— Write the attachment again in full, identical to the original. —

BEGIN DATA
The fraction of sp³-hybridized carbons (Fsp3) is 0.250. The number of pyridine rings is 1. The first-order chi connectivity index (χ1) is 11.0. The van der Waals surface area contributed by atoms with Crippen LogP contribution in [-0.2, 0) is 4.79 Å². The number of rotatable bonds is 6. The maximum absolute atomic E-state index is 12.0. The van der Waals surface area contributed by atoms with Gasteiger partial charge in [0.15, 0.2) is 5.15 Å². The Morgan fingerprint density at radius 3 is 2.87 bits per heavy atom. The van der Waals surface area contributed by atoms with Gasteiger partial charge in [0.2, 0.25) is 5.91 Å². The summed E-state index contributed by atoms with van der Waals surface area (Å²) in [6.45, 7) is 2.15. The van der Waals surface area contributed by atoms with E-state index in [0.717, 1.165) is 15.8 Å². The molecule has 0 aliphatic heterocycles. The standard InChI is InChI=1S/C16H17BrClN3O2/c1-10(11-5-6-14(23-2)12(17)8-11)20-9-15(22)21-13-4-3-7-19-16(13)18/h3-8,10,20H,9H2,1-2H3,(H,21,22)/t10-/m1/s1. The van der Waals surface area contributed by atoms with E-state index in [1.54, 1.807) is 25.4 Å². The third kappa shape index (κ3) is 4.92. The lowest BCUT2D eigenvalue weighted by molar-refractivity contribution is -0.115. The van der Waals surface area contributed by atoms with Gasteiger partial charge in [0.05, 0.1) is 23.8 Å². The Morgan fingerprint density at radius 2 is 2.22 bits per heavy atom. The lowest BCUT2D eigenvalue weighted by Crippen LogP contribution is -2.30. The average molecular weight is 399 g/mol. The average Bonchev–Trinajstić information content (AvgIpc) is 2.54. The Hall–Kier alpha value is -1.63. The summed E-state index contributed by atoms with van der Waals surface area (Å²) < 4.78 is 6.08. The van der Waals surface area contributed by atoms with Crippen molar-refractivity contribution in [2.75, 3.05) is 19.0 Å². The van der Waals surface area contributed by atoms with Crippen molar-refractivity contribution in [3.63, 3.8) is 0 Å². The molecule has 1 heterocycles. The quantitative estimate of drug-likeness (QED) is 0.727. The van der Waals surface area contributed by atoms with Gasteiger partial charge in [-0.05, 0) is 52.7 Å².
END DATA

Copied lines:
The fraction of sp³-hybridized carbons (Fsp3) is 0.250. The number of pyridine rings is 1. The first-order chi connectivity index (χ1) is 11.0. The van der Waals surface area contributed by atoms with Crippen LogP contribution in [-0.2, 0) is 4.79 Å². The number of rotatable bonds is 6. The maximum absolute atomic E-state index is 12.0. The van der Waals surface area contributed by atoms with Gasteiger partial charge in [0.15, 0.2) is 5.15 Å². The Morgan fingerprint density at radius 3 is 2.87 bits per heavy atom. The van der Waals surface area contributed by atoms with Gasteiger partial charge in [0.2, 0.25) is 5.91 Å². The summed E-state index contributed by atoms with van der Waals surface area (Å²) in [6.45, 7) is 2.15. The van der Waals surface area contributed by atoms with E-state index in [0.717, 1.165) is 15.8 Å². The molecule has 0 aliphatic heterocycles. The standard InChI is InChI=1S/C16H17BrClN3O2/c1-10(11-5-6-14(23-2)12(17)8-11)20-9-15(22)21-13-4-3-7-19-16(13)18/h3-8,10,20H,9H2,1-2H3,(H,21,22)/t10-/m1/s1. The van der Waals surface area contributed by atoms with E-state index in [1.54, 1.807) is 25.4 Å². The third kappa shape index (κ3) is 4.92. The lowest BCUT2D eigenvalue weighted by molar-refractivity contribution is -0.115. The van der Waals surface area contributed by atoms with Gasteiger partial charge in [0.05, 0.1) is 23.8 Å². The Morgan fingerprint density at radius 2 is 2.22 bits per heavy atom. The lowest BCUT2D eigenvalue weighted by Crippen LogP contribution is -2.30. The average molecular weight is 399 g/mol. The average Bonchev–Trinajstić information content (AvgIpc) is 2.54. The Hall–Kier alpha value is -1.63. The summed E-state index contributed by atoms with van der Waals surface area (Å²) < 4.78 is 6.08. The van der Waals surface area contributed by atoms with Crippen molar-refractivity contribution in [2.75, 3.05) is 19.0 Å². The van der Waals surface area contributed by atoms with Crippen molar-refractivity contribution in [3.63, 3.8) is 0 Å². The molecule has 1 heterocycles. The quantitative estimate of drug-likeness (QED) is 0.727. The van der Waals surface area contributed by atoms with Gasteiger partial charge in [-0.05, 0) is 52.7 Å².